Cable Termination Practices Simplified

Sept. 1, 2000
LESSON SIX Proper cable termination practices are vital for the complete and accurate transfer of both analog and digital information signals. Insulation Displacement Connection (IDC) termination is the recommended method of copper termination recognized by ANSI/TIA/EIA-568-A for UTP cable terminations. Commonly called punch-down connections, these connections require the use of a small punch-down


Proper cable termination practices are vital for the complete and accurate transfer of both analog and digital information signals.

Insulation Displacement Connection (IDC) termination is the recommended method of copper termination recognized by ANSI/TIA/EIA-568-A for UTP cable terminations. Commonly called punch-down connections, these connections require the use of a small punch-down tool to properly secure the cable to terminal block.

Punch-down connections remove or displace the conductor's insulation as it is seated in the connector. During termination, you press the cable between two edges of a metal clip, which displaces the insulation and exposes the copper conductor. This ensures a solid connection between the copper conductor and terminating clip. Screw-type terminal faceplates commonly used in voice applications are not recommended by ANSI/TIA/EIA-568-A for UTP terminations.

A crimp-style connector for copper and coaxial cable is dependent upon the shape and diameter of the cable. The cable may be round or flat. You must ensure you've selected the proper crimp connector for your specific cable.

The following types of cable are currently recognized by the ANSI/TIA/EIA-568-A standard for use in premises cabling:

• 100 ohm unshielded twisted-pair copper cable (UTP)
• 100 ohm screened twisted-pair copper cable (ScTP)
• 150 ohm shielded twisted-pair copper cable (STP-A)
• Optical fiber cable

Pretermination functions. Proper preparation for cable termination not only improves the quality of the job but also decreases the amount of time required for termination. Here's how it works. First, organize the cable by destination. Place the cable to be terminated in close proximity to the point of termination, and properly identify it to make sure it's terminated in the correct position.

Forming and dressing the cable involves properly aligning and positioning the cables in a neat and orderly manner for termination. You must also take into account the length of cable needed to reach the termination. In determining this length, you should leave enough slack in case you need to reterminate for any reason. Cable connection is not complete until all terminations are properly identified and labeled. Let's look at this process step by step.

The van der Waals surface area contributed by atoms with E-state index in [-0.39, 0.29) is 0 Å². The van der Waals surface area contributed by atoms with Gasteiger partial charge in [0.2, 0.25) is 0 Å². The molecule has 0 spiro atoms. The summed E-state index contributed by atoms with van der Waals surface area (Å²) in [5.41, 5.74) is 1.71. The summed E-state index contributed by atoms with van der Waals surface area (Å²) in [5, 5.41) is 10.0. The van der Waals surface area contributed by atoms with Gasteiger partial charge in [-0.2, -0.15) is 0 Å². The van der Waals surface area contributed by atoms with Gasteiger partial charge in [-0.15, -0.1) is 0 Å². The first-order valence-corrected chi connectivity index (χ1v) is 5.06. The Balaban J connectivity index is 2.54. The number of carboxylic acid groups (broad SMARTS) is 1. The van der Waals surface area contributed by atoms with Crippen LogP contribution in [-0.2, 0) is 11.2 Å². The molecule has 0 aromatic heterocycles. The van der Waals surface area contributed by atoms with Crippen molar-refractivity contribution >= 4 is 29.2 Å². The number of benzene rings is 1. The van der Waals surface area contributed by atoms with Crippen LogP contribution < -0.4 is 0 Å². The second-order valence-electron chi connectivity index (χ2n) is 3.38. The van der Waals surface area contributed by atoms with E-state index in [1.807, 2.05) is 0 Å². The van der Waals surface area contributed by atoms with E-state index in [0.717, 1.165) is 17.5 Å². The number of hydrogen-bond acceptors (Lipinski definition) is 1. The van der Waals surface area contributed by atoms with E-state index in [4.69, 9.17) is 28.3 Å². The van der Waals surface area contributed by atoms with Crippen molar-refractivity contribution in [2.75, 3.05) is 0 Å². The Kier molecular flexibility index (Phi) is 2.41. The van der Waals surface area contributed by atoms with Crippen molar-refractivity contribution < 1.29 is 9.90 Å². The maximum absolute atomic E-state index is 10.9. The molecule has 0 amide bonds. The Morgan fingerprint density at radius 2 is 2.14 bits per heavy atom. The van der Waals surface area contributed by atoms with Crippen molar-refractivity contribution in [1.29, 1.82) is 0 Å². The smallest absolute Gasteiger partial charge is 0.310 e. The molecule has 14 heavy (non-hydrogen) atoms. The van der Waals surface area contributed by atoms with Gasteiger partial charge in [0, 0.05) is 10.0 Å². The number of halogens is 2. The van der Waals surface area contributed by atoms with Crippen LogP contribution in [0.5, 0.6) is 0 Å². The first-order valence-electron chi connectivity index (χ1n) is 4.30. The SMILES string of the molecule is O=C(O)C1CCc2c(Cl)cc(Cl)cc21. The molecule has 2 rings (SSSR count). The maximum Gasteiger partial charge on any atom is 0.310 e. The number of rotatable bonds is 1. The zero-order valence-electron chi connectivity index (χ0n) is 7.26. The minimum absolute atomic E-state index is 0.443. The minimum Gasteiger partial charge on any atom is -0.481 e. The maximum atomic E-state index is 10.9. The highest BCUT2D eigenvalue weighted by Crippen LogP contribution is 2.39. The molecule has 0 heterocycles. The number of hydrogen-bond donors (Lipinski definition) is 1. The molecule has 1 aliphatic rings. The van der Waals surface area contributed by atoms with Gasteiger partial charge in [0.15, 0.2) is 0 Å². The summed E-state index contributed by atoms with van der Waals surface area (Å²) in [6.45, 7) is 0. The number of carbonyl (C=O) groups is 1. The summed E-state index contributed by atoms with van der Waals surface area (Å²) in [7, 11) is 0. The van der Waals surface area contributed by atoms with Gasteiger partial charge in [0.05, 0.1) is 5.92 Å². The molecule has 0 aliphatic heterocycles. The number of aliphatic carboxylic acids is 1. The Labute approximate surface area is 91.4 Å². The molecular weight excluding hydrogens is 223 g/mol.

Organize cable by destination.

• Know the wiring scheme. If you use incompatible parts for terminating, drastic results may occur. With copper IDC terminations, there are three predominant wiring schemes: T568A, T568B, and Universal Service Order Code (USOC). Only the T568A and T568B wiring schemes are compliant with the ANSI/TIA/EIA-568-A standard..

• For work area terminations, make sure all cables are available and properly labeled at the wall outlet locations. In equipment rooms, ensure you install blocks and/or panels in accordance with the designer's layout.

• Verify the right products are on hand for the application. Modular furniture requires a different variety of outlets than drywall offices, so make sure you specify the proper product type and manufacturer.

Form and dress cable at the rear of the panel.

• First, prepare the cable for termination by bringing all cables into a bundle.

• On the front side of the rack, dedicate a minimum of one rack space (unit) [44.5 mm (1.75 in)] of cable management for every two rack spaces (unit) [89 mm (3.5 in)] of patch panels.

• Dress the cable by ensuring all cables are parallel to each other. Next, smooth them with your hand until they form a neat, orderly bundle.

• Cables may be entering the wiring closet from multiple directions, which frequently results in cables of many different lengths. After determining the proper amount of slack necessary, you should relabel the cables and cut them to uniform lengths. Pay attention to ensure the new labeling matches the old labeling.

• Use tie wraps or hook and loop straps to secure the cables. The tie wraps or hook and loop straps should be evenly spaced throughout the dressed length. Tighten tie wraps by hand only.

Use the proper cable management hardware.

• There are several different types and styles of cable management hardware. All of these products are designed to properly support the in-place cables and relieve tension. They also provide support for additional cable, you may need to install as a result of a move, add, or change.

• Because UTP and ScTP cable are protected from crosstalk and immunity from EMI through the cable's pair twist and lay configuration, make sure you maintain the minimum bend radius of the cable. This protects the integrity of the cable. The minimum bend radius for UTP and ScTP cable is four times the cable diameter, while optical fiber cable is 10 times the diameter.